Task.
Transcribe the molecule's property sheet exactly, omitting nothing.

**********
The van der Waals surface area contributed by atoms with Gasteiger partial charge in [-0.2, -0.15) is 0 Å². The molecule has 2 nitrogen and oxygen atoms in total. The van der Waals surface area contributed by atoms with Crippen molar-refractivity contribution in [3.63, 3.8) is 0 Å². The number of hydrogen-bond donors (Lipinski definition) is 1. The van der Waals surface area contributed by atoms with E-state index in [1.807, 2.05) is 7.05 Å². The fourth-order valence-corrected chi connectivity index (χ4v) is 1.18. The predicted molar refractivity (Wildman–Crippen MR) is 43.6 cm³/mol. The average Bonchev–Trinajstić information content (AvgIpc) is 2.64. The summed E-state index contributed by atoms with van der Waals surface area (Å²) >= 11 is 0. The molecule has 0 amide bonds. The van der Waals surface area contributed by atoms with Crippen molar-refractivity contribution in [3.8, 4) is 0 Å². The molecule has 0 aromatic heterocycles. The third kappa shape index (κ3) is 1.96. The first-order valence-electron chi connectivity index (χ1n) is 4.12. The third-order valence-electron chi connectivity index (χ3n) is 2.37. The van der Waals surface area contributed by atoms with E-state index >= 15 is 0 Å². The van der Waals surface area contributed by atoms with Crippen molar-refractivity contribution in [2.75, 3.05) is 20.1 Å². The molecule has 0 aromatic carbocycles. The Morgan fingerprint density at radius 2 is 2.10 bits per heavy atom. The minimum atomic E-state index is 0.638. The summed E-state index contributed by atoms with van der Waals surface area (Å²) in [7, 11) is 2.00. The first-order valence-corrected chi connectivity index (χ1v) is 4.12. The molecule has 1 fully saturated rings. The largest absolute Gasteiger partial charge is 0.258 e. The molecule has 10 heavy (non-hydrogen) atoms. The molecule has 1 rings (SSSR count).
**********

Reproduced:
The van der Waals surface area contributed by atoms with Gasteiger partial charge in [-0.2, -0.15) is 0 Å². The molecule has 2 nitrogen and oxygen atoms in total. The van der Waals surface area contributed by atoms with Crippen molar-refractivity contribution in [3.63, 3.8) is 0 Å². The number of hydrogen-bond donors (Lipinski definition) is 1. The van der Waals surface area contributed by atoms with E-state index in [1.807, 2.05) is 7.05 Å². The fourth-order valence-corrected chi connectivity index (χ4v) is 1.18. The predicted molar refractivity (Wildman–Crippen MR) is 43.6 cm³/mol. The average Bonchev–Trinajstić information content (AvgIpc) is 2.64. The summed E-state index contributed by atoms with van der Waals surface area (Å²) >= 11 is 0. The molecule has 0 amide bonds. The van der Waals surface area contributed by atoms with Crippen molar-refractivity contribution in [3.8, 4) is 0 Å². The molecule has 0 aromatic heterocycles. The third kappa shape index (κ3) is 1.96. The first-order valence-electron chi connectivity index (χ1n) is 4.12. The third-order valence-electron chi connectivity index (χ3n) is 2.37. The van der Waals surface area contributed by atoms with E-state index >= 15 is 0 Å². The van der Waals surface area contributed by atoms with Crippen molar-refractivity contribution in [2.75, 3.05) is 20.1 Å². The molecule has 0 aromatic carbocycles. The Morgan fingerprint density at radius 2 is 2.10 bits per heavy atom. The minimum atomic E-state index is 0.638. The summed E-state index contributed by atoms with van der Waals surface area (Å²) in [7, 11) is 2.00. The first-order valence-corrected chi connectivity index (χ1v) is 4.12. The molecule has 1 fully saturated rings. The largest absolute Gasteiger partial charge is 0.258 e. The molecule has 10 heavy (non-hydrogen) atoms. The molecule has 1 rings (SSSR count).